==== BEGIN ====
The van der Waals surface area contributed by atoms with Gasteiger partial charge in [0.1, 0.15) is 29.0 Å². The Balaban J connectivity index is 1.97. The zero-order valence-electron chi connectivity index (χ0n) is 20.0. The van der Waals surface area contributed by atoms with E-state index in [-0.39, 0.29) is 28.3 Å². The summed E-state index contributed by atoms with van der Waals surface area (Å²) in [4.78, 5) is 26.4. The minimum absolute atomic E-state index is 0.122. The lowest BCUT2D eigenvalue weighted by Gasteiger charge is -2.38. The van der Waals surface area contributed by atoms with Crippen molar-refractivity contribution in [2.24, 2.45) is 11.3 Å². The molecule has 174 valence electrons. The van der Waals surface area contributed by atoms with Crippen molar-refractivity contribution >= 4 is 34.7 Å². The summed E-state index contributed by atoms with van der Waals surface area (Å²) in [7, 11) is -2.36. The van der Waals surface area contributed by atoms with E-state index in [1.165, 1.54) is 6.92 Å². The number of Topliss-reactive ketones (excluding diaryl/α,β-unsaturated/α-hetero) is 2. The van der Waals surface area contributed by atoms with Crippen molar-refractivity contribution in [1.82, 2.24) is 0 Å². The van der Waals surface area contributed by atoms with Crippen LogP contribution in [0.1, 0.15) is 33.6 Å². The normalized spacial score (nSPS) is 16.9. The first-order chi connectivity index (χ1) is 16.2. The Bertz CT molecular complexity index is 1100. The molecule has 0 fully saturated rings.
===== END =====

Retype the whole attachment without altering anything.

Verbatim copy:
The van der Waals surface area contributed by atoms with Gasteiger partial charge in [0.1, 0.15) is 29.0 Å². The Balaban J connectivity index is 1.97. The zero-order valence-electron chi connectivity index (χ0n) is 20.0. The van der Waals surface area contributed by atoms with E-state index in [-0.39, 0.29) is 28.3 Å². The summed E-state index contributed by atoms with van der Waals surface area (Å²) in [4.78, 5) is 26.4. The minimum absolute atomic E-state index is 0.122. The lowest BCUT2D eigenvalue weighted by Gasteiger charge is -2.38. The van der Waals surface area contributed by atoms with Crippen molar-refractivity contribution in [2.24, 2.45) is 11.3 Å². The molecule has 174 valence electrons. The van der Waals surface area contributed by atoms with Crippen molar-refractivity contribution >= 4 is 34.7 Å². The summed E-state index contributed by atoms with van der Waals surface area (Å²) in [7, 11) is -2.36. The van der Waals surface area contributed by atoms with E-state index in [1.165, 1.54) is 6.92 Å². The number of Topliss-reactive ketones (excluding diaryl/α,β-unsaturated/α-hetero) is 2. The van der Waals surface area contributed by atoms with Crippen molar-refractivity contribution in [1.82, 2.24) is 0 Å². The van der Waals surface area contributed by atoms with Crippen LogP contribution in [0.1, 0.15) is 33.6 Å². The normalized spacial score (nSPS) is 16.9. The first-order chi connectivity index (χ1) is 16.2. The Bertz CT molecular complexity index is 1100. The molecule has 0 fully saturated rings.